The number of removals conducted through the IHP grew dramatically for several years after the program’s creation, starting at 1,409 in Fiscal Year (FY) 1988 and peaking at 18,018 in FY 1997. However, IHP removals plummeted after the enactment of the Illegal Immigration Reform and Immigrant Responsibility Act of 1996 (IIRAIRA) and the Antiterrorism and Effective Death Penalty Act of 1996 (AEDPA). IIRAIRA and AEDPA, along with the Violent Crime Control and Law Enforcement Act of 1994, added to the list of offenses for which a noncitizen could be deported and made it easier to carry out deportations without a court hearing. As a result, the number of removals conducted through the IHP dropped rapidly after FY 1997.

The Trump administration sought to breathe new life into the IHP. On February 20, 2017, then acting Secretary of Homeland Security John Kelly issued a department-wide memorandum on “Enforcement of the Immigration Laws to Serve the National Interest.” The memorandum reaffirmed the U.S. government’s commitment to utilize the IHP to initiate removal proceedings against noncitizens “incarcerated in federal, state, and local correctional facilities.”

Roughly one month after the memorandum was issued, DOJ announced that the IHP would expand in federal prisons to a total of 14 BOP facilities and six BOP contract facilities. By 2019, there were at least 21 federal IHP prisons, including 14 operated by BOP and 7 operated by private contractors. That number dropped to 17 by May 2021. The IHP also operated in state and local facilities in 19 states in 2019: Arizona, California, Connecticut, Florida, Georgia, Illinois, Iowa, Maryland, Massachusetts, Michigan, Minnesota, Nebraska, New Hampshire, New Jersey, New York, Ohio, Pennsylvania, Texas, and Wisconsin.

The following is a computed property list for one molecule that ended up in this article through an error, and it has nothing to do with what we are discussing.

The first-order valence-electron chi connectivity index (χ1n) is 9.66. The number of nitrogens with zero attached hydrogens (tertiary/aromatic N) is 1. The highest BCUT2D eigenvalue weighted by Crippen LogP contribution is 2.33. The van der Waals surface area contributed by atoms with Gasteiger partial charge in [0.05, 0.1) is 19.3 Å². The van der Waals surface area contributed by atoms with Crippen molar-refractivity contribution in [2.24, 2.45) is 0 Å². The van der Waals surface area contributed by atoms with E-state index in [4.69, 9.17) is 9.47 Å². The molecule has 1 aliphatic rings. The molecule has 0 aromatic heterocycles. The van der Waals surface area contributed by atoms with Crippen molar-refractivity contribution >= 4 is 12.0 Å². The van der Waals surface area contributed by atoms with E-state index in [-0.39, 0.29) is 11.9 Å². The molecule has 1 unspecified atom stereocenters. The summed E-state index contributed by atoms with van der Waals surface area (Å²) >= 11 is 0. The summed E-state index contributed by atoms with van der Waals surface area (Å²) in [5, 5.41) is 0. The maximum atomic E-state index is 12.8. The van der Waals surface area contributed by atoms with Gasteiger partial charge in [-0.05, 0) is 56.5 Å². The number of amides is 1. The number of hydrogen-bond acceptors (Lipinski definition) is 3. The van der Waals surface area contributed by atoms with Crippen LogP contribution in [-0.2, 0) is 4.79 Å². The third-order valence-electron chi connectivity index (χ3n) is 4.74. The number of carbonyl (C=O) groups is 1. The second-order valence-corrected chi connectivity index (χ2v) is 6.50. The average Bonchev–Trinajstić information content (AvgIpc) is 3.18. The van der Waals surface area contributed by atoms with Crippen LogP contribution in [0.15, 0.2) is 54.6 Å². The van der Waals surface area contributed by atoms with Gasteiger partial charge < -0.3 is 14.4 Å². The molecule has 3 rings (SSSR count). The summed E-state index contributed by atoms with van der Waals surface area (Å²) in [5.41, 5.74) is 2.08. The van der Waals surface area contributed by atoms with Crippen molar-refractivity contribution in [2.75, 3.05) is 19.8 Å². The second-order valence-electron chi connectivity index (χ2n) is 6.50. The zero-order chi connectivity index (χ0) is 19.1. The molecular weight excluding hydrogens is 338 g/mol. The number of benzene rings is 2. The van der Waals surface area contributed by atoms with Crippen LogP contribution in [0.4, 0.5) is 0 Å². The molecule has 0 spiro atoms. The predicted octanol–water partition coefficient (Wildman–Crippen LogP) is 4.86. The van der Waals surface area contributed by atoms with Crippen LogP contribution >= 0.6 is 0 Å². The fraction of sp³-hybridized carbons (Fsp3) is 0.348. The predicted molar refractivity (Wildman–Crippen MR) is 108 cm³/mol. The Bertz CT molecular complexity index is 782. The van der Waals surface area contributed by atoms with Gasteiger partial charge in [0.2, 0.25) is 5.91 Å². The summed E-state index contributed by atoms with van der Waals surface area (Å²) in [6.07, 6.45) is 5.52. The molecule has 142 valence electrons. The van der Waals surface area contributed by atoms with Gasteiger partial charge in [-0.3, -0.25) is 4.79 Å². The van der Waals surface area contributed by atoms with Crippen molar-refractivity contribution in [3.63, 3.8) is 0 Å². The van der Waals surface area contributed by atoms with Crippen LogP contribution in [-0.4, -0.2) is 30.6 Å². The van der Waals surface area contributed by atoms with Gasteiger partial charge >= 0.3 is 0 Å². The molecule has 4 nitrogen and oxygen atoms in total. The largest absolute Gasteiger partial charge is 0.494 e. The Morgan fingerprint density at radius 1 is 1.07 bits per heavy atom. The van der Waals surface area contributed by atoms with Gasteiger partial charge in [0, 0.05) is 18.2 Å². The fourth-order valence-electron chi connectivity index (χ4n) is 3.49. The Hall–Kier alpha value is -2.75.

An interactive map showing federal and state IHP locations as of 2019 is available here.

How the Program Works

The IHP commences when designated ICE officers identify noncitizens serving criminal sentences. ICE then makes its own determination regarding whether these noncitizens have committed an offense that constitutes a ground for deportation (or whether the noncitizen is otherwise deportable).

If the ICE officer determines that the noncitizen is deportable and can have his or her case heard before an immigration judge, rather than face summary removal under the system enacted in the 1990s, ICE files a “Notice to Appear (NTA)” with EOIR that charges the noncitizen with a deportable offense and initiates removal proceedings. Once ICE files the NTA with EOIR, removal proceedings ensue, according to the statute. EOIR schedules an initial hearing before an immigration judge and the noncitizen is notified. The immigration judge reviews the charges and if the judge determines that the noncitizen is in fact deportable, the judge will determine whether the noncitizen qualifies for any relief from removal.